As studies show, this bacteria affects whole colonies and I’m seeing some small groupings filled with it. Hopefully it does not spread.

It’s funny, once you start down the rabbit-hole of this variant, it seems there are several others who took it to a new level and have published papers on the subject:

Hooper, G. R., Case, F. W. and Myers, R. 1971. Mycoplasma-like bodies associated with a flower greening disorder of a wildflower, Trillium grandiflorum. Plant Disease Reporter, 55: 1108–1110.

Bertaccini, A., Fránová, J., Paltrinieri, S. et al. European Journal of Plant Pathology (1999) 105: 487. doi:10.1023/A:1008745206438

Arocha-Rosete Y, Morales-Lizcano NP, Hasan A, Yoshioka K, Moeder W, Michelutti R, Satta E, Bertaccini A, Scott J (2016) First report of the identification of a ‘Candidatus Phytoplasma pruni’-related strain in Trillium species in Canada. New Disease Reports 34, 19. doi: 10.5197/j.2044-0588.2016.034.019

Nikon D800
Tamron SP AF 90mm f/2.8 Di Macro 1:1 (272ENII)@90mm

1/500 sec, f/11.0, ISO 250

For more images like this, please visit my website (images are available for purchase)
http://www.edlehming.com

“First of the Season” – In memory of Marjorie Fretz

First of the Season (low res)

“There is something special about the first trillium of the year. As I walk the trails, I keep a keen eye open for this marvelous harbinger of spring, and when it see it, I know, warm days and beauty follow.” – Ed Lehming

Here it is, the first white trillium of the year. The original was a ‘nice’ photo, but I was looking for more, something to personalize it this year. This bizarre year of COVID-19, isolation, and emotions I still can’t process. So, I decided to render it as digital art, not something I do very often, but somehow it felt very appropriate today. I wanted more than a photo. I wanted something that connected me personally to this beautiful moment where I beheld this single, wonderful blossom. For me, some sign of hope of normality, and a future that I can look forward to.

I’m hoping that this image can bring some joy to others. Joy seems to be a rare commodity these days.

“Hello Springtime”

“Hello Springtime”

“As Trilliums fill my view, I take a deep breath and say farewell to winter.” – Ed Lehming

It’s that time at last. After a seemingly endless, cool spring, the first white trilliums have begun to open. They are still small and a bit sparse but they are a very welcome sight indeed.

Trilliums signal milder days ahead. They have been delayed by about a week, as days remained and dull. There has not been enough sunshine to warm the still chilly soil and prompt them into bloom.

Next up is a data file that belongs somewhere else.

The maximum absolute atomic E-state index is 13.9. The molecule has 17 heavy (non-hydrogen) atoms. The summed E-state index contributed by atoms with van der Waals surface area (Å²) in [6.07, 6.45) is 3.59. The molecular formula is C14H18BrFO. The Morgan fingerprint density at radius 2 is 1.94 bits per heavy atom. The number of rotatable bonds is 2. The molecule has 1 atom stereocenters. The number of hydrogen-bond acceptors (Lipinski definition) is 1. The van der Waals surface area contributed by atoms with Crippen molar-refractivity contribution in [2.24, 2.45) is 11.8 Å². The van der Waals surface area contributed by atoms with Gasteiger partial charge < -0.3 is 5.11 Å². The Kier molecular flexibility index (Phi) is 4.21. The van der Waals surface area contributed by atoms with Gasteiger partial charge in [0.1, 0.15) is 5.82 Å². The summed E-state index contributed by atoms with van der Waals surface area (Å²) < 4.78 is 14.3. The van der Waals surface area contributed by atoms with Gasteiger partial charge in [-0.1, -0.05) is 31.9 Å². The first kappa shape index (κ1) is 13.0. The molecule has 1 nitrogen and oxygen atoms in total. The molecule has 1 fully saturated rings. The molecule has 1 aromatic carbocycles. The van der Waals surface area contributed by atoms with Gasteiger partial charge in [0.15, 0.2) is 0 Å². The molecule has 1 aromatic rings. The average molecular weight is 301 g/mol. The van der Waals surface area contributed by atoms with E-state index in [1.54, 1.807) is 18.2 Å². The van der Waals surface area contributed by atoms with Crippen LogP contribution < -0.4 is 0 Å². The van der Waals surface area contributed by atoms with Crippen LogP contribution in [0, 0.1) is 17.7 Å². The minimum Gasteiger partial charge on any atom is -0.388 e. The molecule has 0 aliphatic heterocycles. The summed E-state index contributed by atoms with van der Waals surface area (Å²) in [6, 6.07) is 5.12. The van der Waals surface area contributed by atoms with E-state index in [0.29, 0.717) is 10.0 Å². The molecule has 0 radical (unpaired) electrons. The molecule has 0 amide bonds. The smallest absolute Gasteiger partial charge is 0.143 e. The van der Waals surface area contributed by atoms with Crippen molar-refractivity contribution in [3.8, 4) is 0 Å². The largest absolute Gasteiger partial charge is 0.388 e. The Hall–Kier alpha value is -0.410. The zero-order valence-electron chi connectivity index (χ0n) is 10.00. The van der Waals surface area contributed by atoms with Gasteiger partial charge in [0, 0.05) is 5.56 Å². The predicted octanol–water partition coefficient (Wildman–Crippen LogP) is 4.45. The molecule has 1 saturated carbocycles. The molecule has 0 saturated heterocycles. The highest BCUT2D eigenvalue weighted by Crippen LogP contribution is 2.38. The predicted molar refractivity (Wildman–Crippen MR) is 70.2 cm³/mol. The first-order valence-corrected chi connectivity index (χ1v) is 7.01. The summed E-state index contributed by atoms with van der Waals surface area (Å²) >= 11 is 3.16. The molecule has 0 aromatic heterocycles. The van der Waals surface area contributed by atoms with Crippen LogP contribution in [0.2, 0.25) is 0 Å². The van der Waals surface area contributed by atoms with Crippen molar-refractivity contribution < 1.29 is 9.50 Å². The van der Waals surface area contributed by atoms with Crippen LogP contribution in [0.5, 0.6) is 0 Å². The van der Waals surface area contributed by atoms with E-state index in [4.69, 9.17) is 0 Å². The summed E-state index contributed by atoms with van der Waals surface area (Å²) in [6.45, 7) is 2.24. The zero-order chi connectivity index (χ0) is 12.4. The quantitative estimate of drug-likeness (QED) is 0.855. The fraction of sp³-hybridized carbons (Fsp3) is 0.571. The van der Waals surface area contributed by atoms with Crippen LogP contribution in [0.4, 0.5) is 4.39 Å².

Today’s hike took my back to the hardwood forests of Uxbridge’s North Walker Woods, a favourite place of mine to unwind and enjoy nature’s beauty. As I drove to the trailhead, I occasionally glanced into the forest seeking a splash of white, meaning trilliums might be blooming along the trail. It’s only been mild for one day and last week’s visit offered me red trilliums (wake-robins) and thousands of white trilliums just in bud, but not ready to open yet. I was very pleased to see so many in various stages of opening and look forward to the coming days where the hillsides will be filled with white.

Nikon D800
Tamron SP AF 90mm f/2.8 Di Macro 1:1 (272ENII)@90mm

1/800 sec, f/14.0, ISO 250

For more images like this, please visit my website (images are available for purchase)
http://www.edlehming.com

“Early Spring Companions”

“Early Spring Companions”

“Nature’s gatherings; nothing by chance; each with purpose” – Ed Lehming

As I spend more time on the trails, more and more patterns become noticeable to me, what once seemed random, begins to fit into patterns. Such is the case with early spring blossoms, one follows the next in a steady, often cautious progression.

It begins with the first few leaves unfurling from the forest litter of leaves, each plant slowly reaching out for the energy of the sun, gradually warming. Then the first few flowers open, bringing a splash of colour to the dull grays and browns of the forest floor.

Amonth the first of these are Spring Beauties, their tiny size and low profile protects them from spring frosts. They may be small and delicate but the do provide among the first nutrients to flying insect like bees and wasps. Notice the bee happily feeding on one in the lower right corner? I didn’t see it as I composed the photo, but it was a pleasant surprise when I reviewed it later in the day.

Next are the Trout Lilies. They first show as a bright green carpet of green and brown mottled leaves which resemble trout skin, thus the name. They also stay low to the ground for some time before putting up blossoms, but once they do, they fill the forest with wonderful splashes of bright yellow, complimented by the pinks and purples of the Spring Beauties, their early spring companions.

I’m hoping to get back out in the next day or two to see the trilliums, as I have now exhausted all my recent photos.

Nikon D800
Tamron SP AF 90mm f/2.8 Di Macro 1:1 (272ENII)@90mm

1/500 sec, f/11.0, ISO 200

For more images like this, please visit my website (images are available for purchase)
http://www.edlehming.com